o The amount of dividend must be deposited in a separate ‘Dividend Bank A/c’ within 5 days of the declaration of such dividend. Hence the management takes the help of cash flow statement to ascertain the position of cash generated from operating activities which can be used for payment of dividend.
• Test for the Managerial Decisions :
o It is a general rule that fixed assets should be purchased from funds raised from long-term sources like issue of shares, debentures, long-term loans etc. and these should be repaid out of cash generated from operating activities. The cash flow statement shows whether this policy has been properly followed by the management or not.
• Useful to Outsiders Cash flow statement helps
o the investors,
o debenture holders,
o supplier’s of credit etc.
To analyse the financial position of the enterprise and they can take proper decisions on the basis of such analysis.
Limitations of Cash-Flow Statement
• Not suitable for judging the Liquidity :—It does not present true picture of the liquidity of a firm because the liquidity does not depend upon cash alone. Liquidity also depends upon those assets which can be converted into cash easily. Exclusion of these assets obstructs the true reporting of the ability of the firm to meet its liabilities when they become due for payment.
• Possibility of Window-dressing :— The possibility of window-dressing is higher in case of cash position in comparison to the working capital position of a firm. The cash balance can be easily manoeuvred (skill fully manipulate) by postponing purchases and other payments and by rapidly collecting cash from trade receivables before the balance sheet date. Hence, a fund-flow statement presents a more realistic picture than a cash-flow statement.
• It ignores non-cash transactions :— Cash-flow statement ignores noncash transactions like purchase of fixed assets by issuing shares or debentures, conversion of debentures into shares, issue of bonus shares etc. Hence, the true position of an enterprise cannot be judged by cash-flow statement.
• It ignores the accrual concept of accounting :—It is prepared on cash basis and hence ignores one of the basic concepts of accounting, namely accrual concept.
• No substitute for an Income Statement:—A Cash Flow Statement is not a substitute of Income Statement which takes into account both cash and non-cash items. Therefore, net cash flow does not mean net income of the business.
• Historical in Nature :—A cash flow statement is prepared on the basis of two comparative Balance Sheets of the past years. Hence, information revealed by it is historical in nature.
What are the differences between Cash-Flow Statement and Cash Budget?
• The only difference is that a cash-flow statement is prepared for a past period whereas a cash budget is prepared for a future period.
• Cash-flow statement usually portrays how cash was received and spent in the past period. A cash budget is therefore prepared showing how much cash is likely to be received and what will be the disbursements during a future period of time?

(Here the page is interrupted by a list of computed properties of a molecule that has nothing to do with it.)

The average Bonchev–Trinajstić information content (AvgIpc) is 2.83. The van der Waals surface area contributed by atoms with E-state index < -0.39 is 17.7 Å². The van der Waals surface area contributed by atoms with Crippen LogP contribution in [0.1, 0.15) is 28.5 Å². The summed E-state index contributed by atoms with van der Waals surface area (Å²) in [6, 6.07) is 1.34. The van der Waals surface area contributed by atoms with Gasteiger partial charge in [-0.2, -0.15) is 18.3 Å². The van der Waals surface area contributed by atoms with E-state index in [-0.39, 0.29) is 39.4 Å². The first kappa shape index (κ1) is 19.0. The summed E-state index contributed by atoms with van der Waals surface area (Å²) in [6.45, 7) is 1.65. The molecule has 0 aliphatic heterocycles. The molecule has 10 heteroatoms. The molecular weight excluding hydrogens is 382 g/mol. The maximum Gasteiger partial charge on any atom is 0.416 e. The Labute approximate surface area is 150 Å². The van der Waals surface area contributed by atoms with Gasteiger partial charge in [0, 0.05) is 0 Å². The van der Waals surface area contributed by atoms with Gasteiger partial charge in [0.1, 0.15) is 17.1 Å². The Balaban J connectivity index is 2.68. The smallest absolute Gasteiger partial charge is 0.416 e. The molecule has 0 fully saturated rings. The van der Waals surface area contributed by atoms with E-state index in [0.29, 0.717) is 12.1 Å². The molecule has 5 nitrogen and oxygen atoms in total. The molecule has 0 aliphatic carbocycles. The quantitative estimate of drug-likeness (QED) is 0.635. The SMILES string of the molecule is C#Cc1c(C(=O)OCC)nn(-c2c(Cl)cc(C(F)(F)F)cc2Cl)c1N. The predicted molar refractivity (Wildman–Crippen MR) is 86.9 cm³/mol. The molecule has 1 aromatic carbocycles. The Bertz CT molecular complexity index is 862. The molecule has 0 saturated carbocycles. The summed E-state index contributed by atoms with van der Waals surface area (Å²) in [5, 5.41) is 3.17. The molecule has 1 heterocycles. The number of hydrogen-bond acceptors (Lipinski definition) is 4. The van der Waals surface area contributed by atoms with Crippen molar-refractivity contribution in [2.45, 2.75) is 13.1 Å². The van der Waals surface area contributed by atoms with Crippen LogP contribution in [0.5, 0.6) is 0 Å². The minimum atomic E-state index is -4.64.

Procedure of Preparing Cash-Flow Statement
The Institute of Chartered Accountants of India has issued Accounting Standard (AS)-3 Revised, for preparing a cash flow' statement. This Accounting Standard has been made mandatory in respect of accounting periods commencing on or after 1st April 2001, for certain enterprises. These enterprises are :
1) Enterprises whose equity or debt securities are listed on a recognised inventory exchange in India, and enterprises that are in the process of issuing equity or debt securities that will be listed on a recognised inventory exchange in India.
2) All other commercial, industrial and business enterprises, whose turnover for the accounting period exceeds Rs.50 Crores.
The following terms are used for preparing a cash flow statement:
• Cash: Cash comprises cash in hand and demand deposits with bank.
• Cash equivalents: Cash equivalents are short-term, highly liquid investment that are readily convertible into known amount of cash and which are subject to an insignificant risk of change in the value e.g. shortterminvestment. Generally these investments have a maturity period of less than three months.
Some examples of cash equivalent:
• Marketable securities.
• Commercial papers,
• Money market funds,
• Investment in preference shares if redeemable within three months provided that there is no risk of the failure of the company. Cash flow exclude movements between items that constitute cash or cash equivalents because these components are part of the cash management of an enterprise rather than part of its operating, investing and financing activities.
Some types of transaction which are considered movement between cash and cash equivalents are given below:
•Cash deposited into bank.
• Cash withdrawn from bank.
• Sale of cash equivalent securities (e.g. Sale of short-term investment, sale of commercial papers)
•Purchases of cash equivalent securities (e.g. Purchase of short-term investment Purchases of Treasury bills).
The above types of transaction are part of cash and equivalents, so these are included in opening and closing cash and cash equivalent only. So these types of transaction not to be included in cash flow from different activities likeoperating investing, financing activities.
Note: Bank Overdraft and Cash Credit will be considered as financing activity as they are short term borrowings. Henceforth, they will not be considered as cash and cash equivalents.